Happy International Women's Day! Technically it was yesterday, but this thread is late to the game. And speaking of late, don't forget to spring your clocks forward tonight! It's the only time of the year where you can take a 3AM phone call at 2AM and get away with it, so don't miss it. Of course, if you're a Republican, feel free to spring forward to this millennium.
- Exhibit A in how much a conservative strategy to "improve outreach to women" simply won't fly with their base. Take a look at what happened to feminist activist Zerlina Maxwell when she went on the Hannity show and said something as blatantly noncontroversial as the idea that men shouldn't rape women:
Deeper down on the Internet, the responses got even more scathing, from bloggers who said she’d been “oversimplifying” to the Twitter trolls who told her she ought to get raped. Thanks for the feedback, Internet dopes. Why would anybody think that you need some sensitivity training?So in other words...if you dare say that someone shouldn't commit a violent crime, you deserve to be the victim of a violent crime! Classy.
“I knew going in I was going to get a lot of pushback,” Maxwell says. “I didn’t think I would receive rape threats. I can’t even go on my Facebook page; it’s full of people wanting to rape me. It’s too triggering. The amount of insensitivity is shocking.”
- Is it a fetus? or is it the Dark Lord of the Sith? You decide!
- Last week, I wrote about the hotly contested board of education race in Los Angeles. I'm happy to say that Steve Zimmer, the incumbent member supported by teachers, defeated his billionaire-backed opponent this past Tuesday. In other news, City Councilman Eric Garcetti and City Controller Wendy Greuel both advanced to the runoff in the race to be the next Mayor of Los Angeles, with Garcetti taking 33% to Greuel's 29%. The runoff will take place on May 21, and also feature high-stakes races for City Attorney and City Controller.
- This could be news:
A new type of microbe has been found at a lake buried under Antarctica's thick ice, according to news reports. The find may unveil clues of the surrounding environment in the lake, according to scientists.
The bacteria, said to be only 86 percent similar to other types known to exist on Earth, was discovered in a water sample taken from Lake Vostok, which sits under more than 2 miles (3 kilometers) of Antarctic ice. The freshwater lake has likely been buried, unaltered, under the ice for the past million years.
Russian scientists reportedly obtained the water samples in 2012 when they drilled all the way down to the lake's surface. They ran the bacteria's composition through a global database and were not able to find anything similar to its type. Scientists couldn't even figure out the bacteria's descendents.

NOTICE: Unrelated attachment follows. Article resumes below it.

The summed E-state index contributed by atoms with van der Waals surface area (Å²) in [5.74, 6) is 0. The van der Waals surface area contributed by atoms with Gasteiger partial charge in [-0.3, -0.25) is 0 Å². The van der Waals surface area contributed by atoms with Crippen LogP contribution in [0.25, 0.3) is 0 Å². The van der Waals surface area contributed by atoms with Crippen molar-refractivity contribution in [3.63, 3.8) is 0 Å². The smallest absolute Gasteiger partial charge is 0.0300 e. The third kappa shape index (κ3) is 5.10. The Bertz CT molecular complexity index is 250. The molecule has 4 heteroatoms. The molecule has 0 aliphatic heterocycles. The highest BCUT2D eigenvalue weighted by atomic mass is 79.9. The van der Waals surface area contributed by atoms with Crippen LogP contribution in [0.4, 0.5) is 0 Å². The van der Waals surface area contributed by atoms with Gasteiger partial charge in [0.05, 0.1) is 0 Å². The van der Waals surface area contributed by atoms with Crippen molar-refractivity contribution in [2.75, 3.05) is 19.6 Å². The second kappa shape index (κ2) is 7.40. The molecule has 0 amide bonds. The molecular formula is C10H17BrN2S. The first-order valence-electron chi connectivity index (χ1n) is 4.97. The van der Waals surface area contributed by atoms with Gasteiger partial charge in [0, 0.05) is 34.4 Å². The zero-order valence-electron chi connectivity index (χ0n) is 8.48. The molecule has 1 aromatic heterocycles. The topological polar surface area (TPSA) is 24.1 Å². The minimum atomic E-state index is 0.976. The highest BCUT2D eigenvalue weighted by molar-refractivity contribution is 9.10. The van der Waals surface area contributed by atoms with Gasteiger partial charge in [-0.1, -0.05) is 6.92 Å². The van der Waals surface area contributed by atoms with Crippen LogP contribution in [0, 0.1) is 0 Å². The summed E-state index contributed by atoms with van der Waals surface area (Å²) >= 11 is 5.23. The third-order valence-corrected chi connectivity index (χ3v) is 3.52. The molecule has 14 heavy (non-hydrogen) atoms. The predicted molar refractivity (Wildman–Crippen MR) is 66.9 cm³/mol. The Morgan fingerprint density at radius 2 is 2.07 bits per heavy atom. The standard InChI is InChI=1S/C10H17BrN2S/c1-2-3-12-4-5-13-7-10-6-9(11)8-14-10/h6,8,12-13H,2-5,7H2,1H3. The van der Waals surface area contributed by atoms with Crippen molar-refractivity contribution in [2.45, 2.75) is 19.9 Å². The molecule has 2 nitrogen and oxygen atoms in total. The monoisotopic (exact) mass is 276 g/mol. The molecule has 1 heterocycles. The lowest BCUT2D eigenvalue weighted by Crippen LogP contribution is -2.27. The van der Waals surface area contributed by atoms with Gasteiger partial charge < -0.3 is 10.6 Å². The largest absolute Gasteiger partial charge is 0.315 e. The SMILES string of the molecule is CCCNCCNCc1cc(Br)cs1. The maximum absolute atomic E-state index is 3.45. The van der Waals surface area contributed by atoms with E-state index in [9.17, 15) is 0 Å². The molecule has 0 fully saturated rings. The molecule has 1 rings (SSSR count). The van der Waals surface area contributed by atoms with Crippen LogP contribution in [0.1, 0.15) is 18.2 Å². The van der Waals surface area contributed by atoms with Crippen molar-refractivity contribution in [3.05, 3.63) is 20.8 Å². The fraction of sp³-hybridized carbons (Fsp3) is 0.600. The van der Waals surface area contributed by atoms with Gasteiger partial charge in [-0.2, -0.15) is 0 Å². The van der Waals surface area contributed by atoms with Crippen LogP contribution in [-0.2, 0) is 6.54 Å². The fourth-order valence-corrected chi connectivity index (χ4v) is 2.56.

- Another one for International Women's Day: why do women still change their names when they get married?
Your name is your identity. The term for you is what situates you in the world. The cultural assumption that women will change their names upon marriage – the assumption that we'll even think about it, and be in a position where we make a "choice" of whether to keep our names or take our husbands' – cannot be without consequence. Part of how our brains function and make sense of a vast and confusing universe is by naming and categorizing. When women see our names as temporary or not really ours, and when we understand that part of being a woman is subsuming your own identity into our husband's, that impacts our perception of ourselves and our role in the world. It lessens the belief that our existence is valuable unto itself, and that as individuals we are already whole. It disassociates us from ourselves, and feeds into a female understanding of self as relational – we are not simply who we are, we are defined by our role as someone's wife or mother or daughter or sister.That's definitely true--but for another, changing your name has to be a real pain in the ass. New license, new passport, new every-other-form-of-identification-there-is...to say nothing of the fact that in the internet age, changing your name is almost like hitting a historical reset button. Imagine being a woman with a professional career and an extensive online presence, who then changes her name when she gets married. All of a sudden, that previous history is no longer associated with her by anyone who did not have the historical knowledge of her maiden name. And that's not even remotely fair.
- If your allegations aren't even good enough for Politico, maybe you shouldn't make them. Regarding the discredited allegations against Senator Menendez:
The Huffington Post reported Friday that the New York Post's Josh Margolin and the Star-Ledger's Ted Sherman also were approached by operatives with the prostitution allegations last summer and investigated them. Neither Margolin nor Sherman -- each veterans of past New Jersey political scandals -- found legitimate information that would merit a story.
Bresnahan recently hinted in a Feb. 16 article on an FBI probe of the allegations that Politico may have investigated the claims. Bresnahan wrote that an "anonymous contact has declined to identify himself in exchanges with POLITICO and other organizations looking into the allegations against Menendez going back to last year."